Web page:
1 Global Action on Prevention of Asbestos Diseases Building and Woodworkers International - BWI
3 Problems 100,000 deaths a year from diseases caused by asbestos: lung cancer, asbestosis, mesothelioma 95% of chrysotile asbestos is used in cement products Increasingly aggressive asbestos marketing campaigns in developing countries Increasing use in countries where laws and standards are weak and where information is not readily available Unsafe work methods, uncontrolled and informal work
4 World Asbestos Production (US Geological Survey, 2004) year
5 Four Action Areas 1. Address the global industry marketing campaign by asbestos producing and exporting countries, led by Canada. 2.Address importing countries on alternative materials and the need to reconvert the asbestos cement industry 3. Protect workers (and other users) from exposure to asbestos 4. Promote the rights of those affected by exposure to asbestos
6 Changes in Global asbestos markets Group 1: USA, Canada, Western Europe, Australia, New Zealand, Japan Group 2: East Europe, Russia, Asia (exc. Japan), Latin America and Africa
7 Here are the UN trade statistics for asbestos imports in India 2004 Š 2006: Year Quantity imported Largest sources for imports ,398 metric tons 69,686 mt from Russia 44,036 mt from Canada 24,355 mt from Brazil 19,312 mt from Kazakhstan ,494 metric tons 114,030 mt from Russia 38,245 mt from Zimbabwe 33,490 mt from Canada 29,883 mt from Brazil 16,846 mt from Kazakhstan ,427 metric tons 152,820 mt from Russia 63,980 mt from Canada 48,807 mt from Kazakhstan 34,953 mt from Brazil
11 Asbestos Industry propaganda A. Chrysotile asbestos is fundamentally different from, and far safer than, other kinds of asbestos. B. Substitutes for chrysotile are more harmful to health. C. Respect for the Threshold Limit Values and industrial hygiene will guarantee the absolute safety of chrysotile. Controlled use D. The ILO supports safe use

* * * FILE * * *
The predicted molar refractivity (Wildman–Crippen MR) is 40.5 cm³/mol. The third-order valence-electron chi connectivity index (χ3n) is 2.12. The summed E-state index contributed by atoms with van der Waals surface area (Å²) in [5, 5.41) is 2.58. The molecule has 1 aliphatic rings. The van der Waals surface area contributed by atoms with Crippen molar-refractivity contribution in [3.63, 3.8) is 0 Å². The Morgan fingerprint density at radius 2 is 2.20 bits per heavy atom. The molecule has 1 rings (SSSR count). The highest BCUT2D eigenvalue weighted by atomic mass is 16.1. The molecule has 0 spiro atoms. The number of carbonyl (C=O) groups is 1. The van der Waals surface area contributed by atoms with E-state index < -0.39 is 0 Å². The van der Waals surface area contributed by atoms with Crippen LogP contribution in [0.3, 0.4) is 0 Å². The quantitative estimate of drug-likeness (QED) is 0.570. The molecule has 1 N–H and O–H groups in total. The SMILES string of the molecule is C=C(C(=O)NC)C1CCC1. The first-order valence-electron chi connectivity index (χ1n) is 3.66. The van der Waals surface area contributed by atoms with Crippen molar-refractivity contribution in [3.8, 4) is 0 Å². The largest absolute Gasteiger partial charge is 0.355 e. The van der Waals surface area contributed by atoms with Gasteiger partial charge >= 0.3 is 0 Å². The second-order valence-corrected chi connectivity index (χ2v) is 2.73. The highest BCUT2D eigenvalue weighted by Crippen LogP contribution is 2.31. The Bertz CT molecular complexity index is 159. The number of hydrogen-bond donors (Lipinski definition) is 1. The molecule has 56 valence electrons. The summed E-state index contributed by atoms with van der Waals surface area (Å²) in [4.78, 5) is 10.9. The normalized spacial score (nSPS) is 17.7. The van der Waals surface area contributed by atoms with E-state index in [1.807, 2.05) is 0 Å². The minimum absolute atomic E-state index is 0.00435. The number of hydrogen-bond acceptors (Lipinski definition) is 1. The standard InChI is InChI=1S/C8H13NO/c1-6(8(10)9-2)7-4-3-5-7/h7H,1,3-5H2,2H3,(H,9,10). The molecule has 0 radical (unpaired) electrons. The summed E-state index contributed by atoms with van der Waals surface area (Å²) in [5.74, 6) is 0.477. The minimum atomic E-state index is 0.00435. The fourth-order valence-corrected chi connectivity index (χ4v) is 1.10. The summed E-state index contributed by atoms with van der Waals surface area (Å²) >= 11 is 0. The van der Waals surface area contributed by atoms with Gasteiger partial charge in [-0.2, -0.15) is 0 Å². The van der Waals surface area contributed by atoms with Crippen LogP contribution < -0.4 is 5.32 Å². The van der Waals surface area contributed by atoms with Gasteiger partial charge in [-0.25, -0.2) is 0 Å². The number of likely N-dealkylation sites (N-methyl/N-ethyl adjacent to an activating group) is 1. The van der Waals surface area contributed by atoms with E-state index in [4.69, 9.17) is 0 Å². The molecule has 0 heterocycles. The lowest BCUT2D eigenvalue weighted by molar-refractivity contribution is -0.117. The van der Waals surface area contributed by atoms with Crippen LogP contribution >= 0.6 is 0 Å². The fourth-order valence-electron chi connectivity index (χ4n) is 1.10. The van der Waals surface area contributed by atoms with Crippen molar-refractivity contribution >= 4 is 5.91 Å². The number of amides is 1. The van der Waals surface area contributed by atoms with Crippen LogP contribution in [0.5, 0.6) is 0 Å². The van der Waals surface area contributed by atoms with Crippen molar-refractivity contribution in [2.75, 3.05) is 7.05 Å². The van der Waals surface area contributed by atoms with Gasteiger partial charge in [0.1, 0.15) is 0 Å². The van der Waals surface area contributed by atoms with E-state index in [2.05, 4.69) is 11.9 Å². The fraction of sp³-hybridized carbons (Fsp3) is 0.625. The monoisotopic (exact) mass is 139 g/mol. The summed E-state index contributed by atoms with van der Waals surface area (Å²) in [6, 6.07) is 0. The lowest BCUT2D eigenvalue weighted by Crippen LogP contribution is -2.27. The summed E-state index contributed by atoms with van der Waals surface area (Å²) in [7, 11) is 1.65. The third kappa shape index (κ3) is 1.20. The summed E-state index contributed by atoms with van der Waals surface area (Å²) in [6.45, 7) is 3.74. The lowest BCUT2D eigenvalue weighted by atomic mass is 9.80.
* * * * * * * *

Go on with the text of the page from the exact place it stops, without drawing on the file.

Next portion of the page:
16 Response to Industry Propaganda A. Chrysotile IARC Group 1 carcinogen. Beyond doubt that it is deadly, international consensus. B. Safer substitutes are available. They have been evaluated by WHO -IARC and have low health risks from inhalation. C. No safe threshold of exposure. Controlled use is pure fantasy, not happened anywhere, particularly in the building sector and in developing countries. D. ILO policy clarified in 2006, BWI very active in the work to achieve that. But the asbestos industry was and still is on the attack
24 2. asbestos cement substitutes Non cement products. Or alternatives which are highly compatible with cement, have good tensile strength and can be replaced using the same Hatscheck plant used for the manufacture of asbestos cement products. E.g. cellulose, Poly Vinyl Alcohol, p- aramids and polypropylene. Used in cement products in the 44 countries which have banned. Also used by companies in many countries where asbestos is not banned. Important TU work on just transition. Product COSTS are higher, but must take into account the costs of using asbestos: worker protection, medical, welfare, social security and compensation costs, and removal and waste.
25 PVA fibres Cellulose fibres Chrysotile fibres
26 PVA fibres Cellulose fibres
27 Source: Voith/FCM
28 Source: Voith/FCM
32 3. workers must be protected Asbestos cement materials are used every day in construction - in pipes, tiles, roofing materials, sheets for partition walls and in insulating materials. Cutting, breaking, sawing, perforating and abrading asbestos cement materials liberates asbestos fibres Inhaling asbestos fibres causes lung cancer, asbestosis, mesotheliomas, pleural thickening and pleural plaques It is urgently needed to stop introducing asbestos into the built environment and to protect workers who may be exposed during maintenance, renovation and demolition activities in buildings that contain asbestos. ILO Convention 162 provides information on the precautions to be taken with in situ asbestos, and on workers rights to information, training, and protection.
34 4. Rights of those affected ILO Convention 162 Internationally recognised Rights. WHO, ILO, ISSA, BWI, International T.U. campaign on: Health Surveillance and registers of exposed people for early diagnosis Medical advice, treatment, rehabilitation Legal advice, social security and compensation, social justice Coallitions of Trade Unions and Victims Groups, plus sympathetic professionals.
40 Building and Woodworkers International Cancer? No thanks!
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